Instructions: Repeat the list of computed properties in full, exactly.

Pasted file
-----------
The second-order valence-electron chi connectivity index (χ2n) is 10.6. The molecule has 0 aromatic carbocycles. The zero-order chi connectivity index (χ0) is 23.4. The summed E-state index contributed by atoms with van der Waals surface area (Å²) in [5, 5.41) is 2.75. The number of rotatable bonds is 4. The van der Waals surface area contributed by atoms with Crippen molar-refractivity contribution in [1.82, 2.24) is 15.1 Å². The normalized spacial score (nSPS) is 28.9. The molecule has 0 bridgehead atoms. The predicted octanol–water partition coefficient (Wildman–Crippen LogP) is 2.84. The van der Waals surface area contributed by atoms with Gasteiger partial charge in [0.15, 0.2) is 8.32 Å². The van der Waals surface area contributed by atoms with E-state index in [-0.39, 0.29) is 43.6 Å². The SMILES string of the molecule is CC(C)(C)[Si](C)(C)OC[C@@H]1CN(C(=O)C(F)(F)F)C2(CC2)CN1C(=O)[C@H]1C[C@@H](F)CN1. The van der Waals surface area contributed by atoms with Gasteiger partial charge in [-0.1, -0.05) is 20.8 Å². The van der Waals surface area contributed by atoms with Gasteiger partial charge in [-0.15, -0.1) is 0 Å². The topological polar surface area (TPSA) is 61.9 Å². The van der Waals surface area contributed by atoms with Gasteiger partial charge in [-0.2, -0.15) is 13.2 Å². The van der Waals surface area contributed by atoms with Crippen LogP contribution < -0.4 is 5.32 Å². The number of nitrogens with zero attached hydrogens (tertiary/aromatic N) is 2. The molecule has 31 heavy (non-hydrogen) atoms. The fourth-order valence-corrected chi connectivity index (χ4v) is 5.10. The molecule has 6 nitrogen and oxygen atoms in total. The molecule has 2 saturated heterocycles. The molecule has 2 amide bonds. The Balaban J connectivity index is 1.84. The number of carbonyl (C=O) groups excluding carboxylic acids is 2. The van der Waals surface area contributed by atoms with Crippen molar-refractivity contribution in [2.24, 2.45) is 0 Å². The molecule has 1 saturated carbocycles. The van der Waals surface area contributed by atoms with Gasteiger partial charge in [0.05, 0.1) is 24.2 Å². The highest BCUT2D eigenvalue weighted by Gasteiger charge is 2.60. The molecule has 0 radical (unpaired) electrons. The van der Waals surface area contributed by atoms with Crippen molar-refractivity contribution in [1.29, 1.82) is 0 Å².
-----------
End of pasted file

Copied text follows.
The second-order valence-electron chi connectivity index (χ2n) is 10.6. The molecule has 0 aromatic carbocycles. The zero-order chi connectivity index (χ0) is 23.4. The summed E-state index contributed by atoms with van der Waals surface area (Å²) in [5, 5.41) is 2.75. The number of rotatable bonds is 4. The van der Waals surface area contributed by atoms with Crippen molar-refractivity contribution in [1.82, 2.24) is 15.1 Å². The normalized spacial score (nSPS) is 28.9. The molecule has 0 bridgehead atoms. The predicted octanol–water partition coefficient (Wildman–Crippen LogP) is 2.84. The van der Waals surface area contributed by atoms with Gasteiger partial charge in [0.15, 0.2) is 8.32 Å². The van der Waals surface area contributed by atoms with E-state index in [-0.39, 0.29) is 43.6 Å². The SMILES string of the molecule is CC(C)(C)[Si](C)(C)OC[C@@H]1CN(C(=O)C(F)(F)F)C2(CC2)CN1C(=O)[C@H]1C[C@@H](F)CN1. The van der Waals surface area contributed by atoms with Gasteiger partial charge in [-0.1, -0.05) is 20.8 Å². The van der Waals surface area contributed by atoms with Gasteiger partial charge in [-0.15, -0.1) is 0 Å². The topological polar surface area (TPSA) is 61.9 Å². The van der Waals surface area contributed by atoms with Gasteiger partial charge in [-0.2, -0.15) is 13.2 Å². The van der Waals surface area contributed by atoms with Crippen LogP contribution < -0.4 is 5.32 Å². The number of nitrogens with zero attached hydrogens (tertiary/aromatic N) is 2. The molecule has 31 heavy (non-hydrogen) atoms. The fourth-order valence-corrected chi connectivity index (χ4v) is 5.10. The molecule has 6 nitrogen and oxygen atoms in total. The molecule has 2 saturated heterocycles. The molecule has 2 amide bonds. The Balaban J connectivity index is 1.84. The number of carbonyl (C=O) groups excluding carboxylic acids is 2. The van der Waals surface area contributed by atoms with Crippen molar-refractivity contribution in [2.24, 2.45) is 0 Å². The molecule has 1 saturated carbocycles. The van der Waals surface area contributed by atoms with Gasteiger partial charge in [0.05, 0.1) is 24.2 Å². The highest BCUT2D eigenvalue weighted by Gasteiger charge is 2.60. The molecule has 0 radical (unpaired) electrons. The van der Waals surface area contributed by atoms with Crippen molar-refractivity contribution in [1.29, 1.82) is 0 Å².